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Likely voter polls don’t tell the whole story – Advantage Obama

{mosads}The result of this dichotomy is twofold. One, this will be the first presidential election since 1960, when we really don’t know who wins. Two, it is important to gauge which polling – the likely voter or the registered voter data – all taken from the same samples – will prove more predictive of the outcome? 

Gallup has Obama functionally tied or ahead of Romney in their registered voter samples since mid-October, but Romney has never trailed in their likely voter samples. Today, Gallup has Romney ahead of Obama 51-46 percent amongst likely voters, but tied at 48 percent amongst registered voters.

Pew’s October 4-7 polling, had Romney ahead of Obama 49-46 percent amongst likely voters, but tied at 46 percent amongst registered voters. In Pew’s October 24-28 data, Romney and Obama were tied at 47 percent amongst likely voters, with Obama slightly ahead 47-45 percent amongst registered voters.    

In the NBC/WSJ survey from September 26-30, Obama narrowly led Romney 49-46 percent amongst likely voters, but by a 51-44 percent margin amongst registered voters. In their October 17-20th polling, the NBC/WSJ polling showed the race tied at 47 percent amongst likely voters, but Obama ahead 49-44 percent amongst registered voters.

Historically, likely voter sampling has been accurate. But over the last decade, the likely voter methodology has been consistently inaccurate. Likely voter polling tends to undercount Black, Hispanic and single, particularly younger women, voters at the precise time those voting blocs are gaining a larger share of the national electorate.

The minority vote cast a 26 percent share in 2008 and it broke 81-18 percent for Obama over McCain. On October 26, Gallup revealed that their 2012 likely voter sample pegged the minority vote at only 20 percent. If Obama carries minority voters by over a 4-1 margin even if their share doesn’t grow from 2008, as it has over recent elections, Gallup’s likely voter results would be suspect.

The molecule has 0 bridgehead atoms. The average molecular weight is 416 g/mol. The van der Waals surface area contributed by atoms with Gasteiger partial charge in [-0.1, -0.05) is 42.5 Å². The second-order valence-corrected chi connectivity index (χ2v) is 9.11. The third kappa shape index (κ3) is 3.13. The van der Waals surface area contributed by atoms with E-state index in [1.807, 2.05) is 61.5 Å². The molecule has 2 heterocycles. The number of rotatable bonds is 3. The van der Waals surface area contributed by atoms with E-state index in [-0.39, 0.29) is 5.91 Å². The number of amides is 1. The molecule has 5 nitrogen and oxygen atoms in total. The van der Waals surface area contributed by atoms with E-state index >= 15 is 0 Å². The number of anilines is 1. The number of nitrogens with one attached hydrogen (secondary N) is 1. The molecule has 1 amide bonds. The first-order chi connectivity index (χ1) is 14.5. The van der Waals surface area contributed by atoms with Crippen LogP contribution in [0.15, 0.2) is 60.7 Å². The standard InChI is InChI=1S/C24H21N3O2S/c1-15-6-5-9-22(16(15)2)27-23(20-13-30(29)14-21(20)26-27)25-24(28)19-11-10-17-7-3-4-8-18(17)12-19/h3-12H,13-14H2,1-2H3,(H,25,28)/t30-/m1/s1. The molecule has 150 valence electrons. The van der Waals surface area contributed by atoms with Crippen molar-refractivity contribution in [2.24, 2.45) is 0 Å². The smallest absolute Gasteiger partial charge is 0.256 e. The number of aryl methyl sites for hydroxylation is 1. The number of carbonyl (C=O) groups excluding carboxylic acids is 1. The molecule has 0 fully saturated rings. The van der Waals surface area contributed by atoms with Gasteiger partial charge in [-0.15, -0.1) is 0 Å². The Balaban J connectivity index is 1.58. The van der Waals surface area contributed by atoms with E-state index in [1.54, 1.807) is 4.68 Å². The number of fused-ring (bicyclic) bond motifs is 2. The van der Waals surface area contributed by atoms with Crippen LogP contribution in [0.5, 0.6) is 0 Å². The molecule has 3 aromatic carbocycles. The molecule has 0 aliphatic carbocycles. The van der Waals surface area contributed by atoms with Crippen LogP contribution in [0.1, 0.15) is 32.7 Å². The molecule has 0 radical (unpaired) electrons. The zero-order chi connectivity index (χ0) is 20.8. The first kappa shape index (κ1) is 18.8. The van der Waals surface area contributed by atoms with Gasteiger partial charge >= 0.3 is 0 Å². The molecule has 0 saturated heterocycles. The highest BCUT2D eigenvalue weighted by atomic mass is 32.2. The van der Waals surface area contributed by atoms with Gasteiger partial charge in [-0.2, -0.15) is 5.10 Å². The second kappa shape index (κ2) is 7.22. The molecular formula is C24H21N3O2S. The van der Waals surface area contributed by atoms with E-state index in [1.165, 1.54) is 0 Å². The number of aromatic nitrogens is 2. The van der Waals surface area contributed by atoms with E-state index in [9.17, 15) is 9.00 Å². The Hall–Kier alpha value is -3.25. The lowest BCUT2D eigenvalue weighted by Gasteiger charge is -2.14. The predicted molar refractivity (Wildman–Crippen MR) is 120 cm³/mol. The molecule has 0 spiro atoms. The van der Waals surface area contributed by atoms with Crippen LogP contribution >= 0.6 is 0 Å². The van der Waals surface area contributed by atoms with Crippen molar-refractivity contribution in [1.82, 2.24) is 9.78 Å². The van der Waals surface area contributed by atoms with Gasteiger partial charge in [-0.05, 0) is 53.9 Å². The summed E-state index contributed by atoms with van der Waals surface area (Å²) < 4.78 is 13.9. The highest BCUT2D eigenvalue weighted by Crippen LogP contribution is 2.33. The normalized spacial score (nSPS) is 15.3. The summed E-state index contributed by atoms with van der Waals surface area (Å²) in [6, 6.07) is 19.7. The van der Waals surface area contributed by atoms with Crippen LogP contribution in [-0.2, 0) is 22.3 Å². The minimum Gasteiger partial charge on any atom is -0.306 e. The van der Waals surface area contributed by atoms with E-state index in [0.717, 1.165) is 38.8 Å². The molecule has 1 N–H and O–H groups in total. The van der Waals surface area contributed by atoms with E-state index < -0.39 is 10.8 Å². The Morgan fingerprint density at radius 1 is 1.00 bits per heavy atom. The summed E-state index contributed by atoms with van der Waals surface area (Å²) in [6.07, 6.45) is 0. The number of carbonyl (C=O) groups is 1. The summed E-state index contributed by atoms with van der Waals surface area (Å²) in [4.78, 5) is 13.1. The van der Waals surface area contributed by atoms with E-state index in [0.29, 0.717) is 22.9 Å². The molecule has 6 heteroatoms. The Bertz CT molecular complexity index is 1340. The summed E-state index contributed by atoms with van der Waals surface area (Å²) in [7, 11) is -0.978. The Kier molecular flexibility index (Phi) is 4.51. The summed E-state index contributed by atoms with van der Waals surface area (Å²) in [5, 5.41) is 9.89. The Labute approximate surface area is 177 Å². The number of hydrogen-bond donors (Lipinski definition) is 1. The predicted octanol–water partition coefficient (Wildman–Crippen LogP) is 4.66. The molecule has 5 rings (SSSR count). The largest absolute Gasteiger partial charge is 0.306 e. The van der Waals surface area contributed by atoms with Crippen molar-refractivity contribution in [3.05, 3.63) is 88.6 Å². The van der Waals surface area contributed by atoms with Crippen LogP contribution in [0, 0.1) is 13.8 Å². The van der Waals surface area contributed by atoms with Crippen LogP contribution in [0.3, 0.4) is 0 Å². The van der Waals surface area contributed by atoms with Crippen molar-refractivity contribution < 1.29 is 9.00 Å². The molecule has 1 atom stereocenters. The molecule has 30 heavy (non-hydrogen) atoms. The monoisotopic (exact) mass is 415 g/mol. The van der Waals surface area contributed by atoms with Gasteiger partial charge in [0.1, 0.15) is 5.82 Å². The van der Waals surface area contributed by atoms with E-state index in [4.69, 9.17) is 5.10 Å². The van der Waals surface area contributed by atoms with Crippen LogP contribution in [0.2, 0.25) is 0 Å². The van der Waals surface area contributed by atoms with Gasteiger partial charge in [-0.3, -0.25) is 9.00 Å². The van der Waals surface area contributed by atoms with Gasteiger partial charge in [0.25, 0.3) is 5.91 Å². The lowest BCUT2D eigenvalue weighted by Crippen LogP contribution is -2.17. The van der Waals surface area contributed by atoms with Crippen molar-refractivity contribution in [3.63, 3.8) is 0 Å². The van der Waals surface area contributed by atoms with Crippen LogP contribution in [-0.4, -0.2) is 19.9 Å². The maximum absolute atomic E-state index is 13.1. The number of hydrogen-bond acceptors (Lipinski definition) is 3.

Gallup’s 2012 likely voter sample also puts women at 52 percent of the total vote, but 2008 exit polls revealed that women were at a 53 percent share. If the gender gap bounces back toward double digits, that undercount could be significant. Especially since the female majority has grown over the last three presidential cycles (from 8 million to 11.9 million more women than men voting in presidential years).

Gender in conjunction with a racial gap, undermines the validity of likely voter surveys, especially since the female voters undercounted, tend to be younger single women, who are more likely to vote Democratic, than married women.

Since 2002, likely voter surveys have consistently blown the margins of victory in my State of New York. In the 2010 congressional elections, the likely voter samples dramatically undercounted the surging Hispanic vote for Reid in Nevada and Bennett in Colorado, falsely projecting their defeats. In addition, by underestimating the minority vote, likely voter polling in 2010, exaggerated the margin of Republican victories in closer than expected contests for Governor in Ohio and the U.S. Senate races in Illinois and Pennsylvania.

Obama loses if the likely voter surveys are correct in terms of the white vote: Obama has fallen from the 43 percent he received in 2008 to 37 percent in recent polls. But I think these likely voter surveys are undercounting both single women and under 30 voters, so key to Obama crossing his tipping point for victory – 40 percent amongst white voters.

I project a 51-47 percent Obama victory in the popular vote (with 2 percent going to minor party candidates from the libertarian right), provided the president gets high grades for handling the response to Hurricane Sandy and if October’s jobs numbers are in line with September’s better than expected gains.

But unlike the pollsters and their likely voter methodology, I am acknowledging that my prediction is an informed hunch. A hunch based upon overlaying the science of registered voter polling, over long term trendlines on turnout. The likely voter polls could be right and I could be wrong. But something tells me 47 percent becomes a doubly haunting number for Mitt Romney. Numerology anyone?
Gyory is a political consultant with Corning Place Communications in Albany, New York and an adjunct professor of Political Science at the University of Albany.


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